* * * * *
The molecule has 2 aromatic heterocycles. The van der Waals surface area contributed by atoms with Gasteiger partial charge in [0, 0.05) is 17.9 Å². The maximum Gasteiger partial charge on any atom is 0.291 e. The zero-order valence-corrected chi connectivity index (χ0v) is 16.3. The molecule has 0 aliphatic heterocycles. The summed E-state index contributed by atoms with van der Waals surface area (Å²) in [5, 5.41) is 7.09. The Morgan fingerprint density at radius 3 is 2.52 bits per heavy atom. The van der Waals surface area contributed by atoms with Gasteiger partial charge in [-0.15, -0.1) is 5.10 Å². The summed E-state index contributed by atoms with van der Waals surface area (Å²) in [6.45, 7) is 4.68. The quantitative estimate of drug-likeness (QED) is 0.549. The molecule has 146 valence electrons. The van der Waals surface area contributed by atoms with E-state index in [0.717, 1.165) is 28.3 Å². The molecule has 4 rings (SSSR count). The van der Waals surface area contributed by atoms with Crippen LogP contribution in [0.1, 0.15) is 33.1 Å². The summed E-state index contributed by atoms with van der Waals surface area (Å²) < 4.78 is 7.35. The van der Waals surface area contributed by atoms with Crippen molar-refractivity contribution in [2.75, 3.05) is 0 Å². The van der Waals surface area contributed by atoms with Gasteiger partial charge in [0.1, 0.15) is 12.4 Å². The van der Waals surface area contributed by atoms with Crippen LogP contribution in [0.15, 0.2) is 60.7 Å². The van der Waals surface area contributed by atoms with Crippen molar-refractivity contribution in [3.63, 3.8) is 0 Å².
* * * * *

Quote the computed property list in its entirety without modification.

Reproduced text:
The molecule has 2 aromatic heterocycles. The van der Waals surface area contributed by atoms with Gasteiger partial charge in [0, 0.05) is 17.9 Å². The maximum Gasteiger partial charge on any atom is 0.291 e. The zero-order valence-corrected chi connectivity index (χ0v) is 16.3. The molecule has 0 aliphatic heterocycles. The summed E-state index contributed by atoms with van der Waals surface area (Å²) in [5, 5.41) is 7.09. The Morgan fingerprint density at radius 3 is 2.52 bits per heavy atom. The van der Waals surface area contributed by atoms with Gasteiger partial charge in [-0.15, -0.1) is 5.10 Å². The summed E-state index contributed by atoms with van der Waals surface area (Å²) in [6.45, 7) is 4.68. The quantitative estimate of drug-likeness (QED) is 0.549. The molecule has 146 valence electrons. The van der Waals surface area contributed by atoms with E-state index in [0.717, 1.165) is 28.3 Å². The molecule has 4 rings (SSSR count). The van der Waals surface area contributed by atoms with Crippen LogP contribution in [0.1, 0.15) is 33.1 Å². The summed E-state index contributed by atoms with van der Waals surface area (Å²) < 4.78 is 7.35. The van der Waals surface area contributed by atoms with Crippen molar-refractivity contribution in [2.75, 3.05) is 0 Å². The van der Waals surface area contributed by atoms with Gasteiger partial charge in [0.1, 0.15) is 12.4 Å². The van der Waals surface area contributed by atoms with Crippen LogP contribution in [0.15, 0.2) is 60.7 Å². The van der Waals surface area contributed by atoms with Crippen molar-refractivity contribution in [3.63, 3.8) is 0 Å².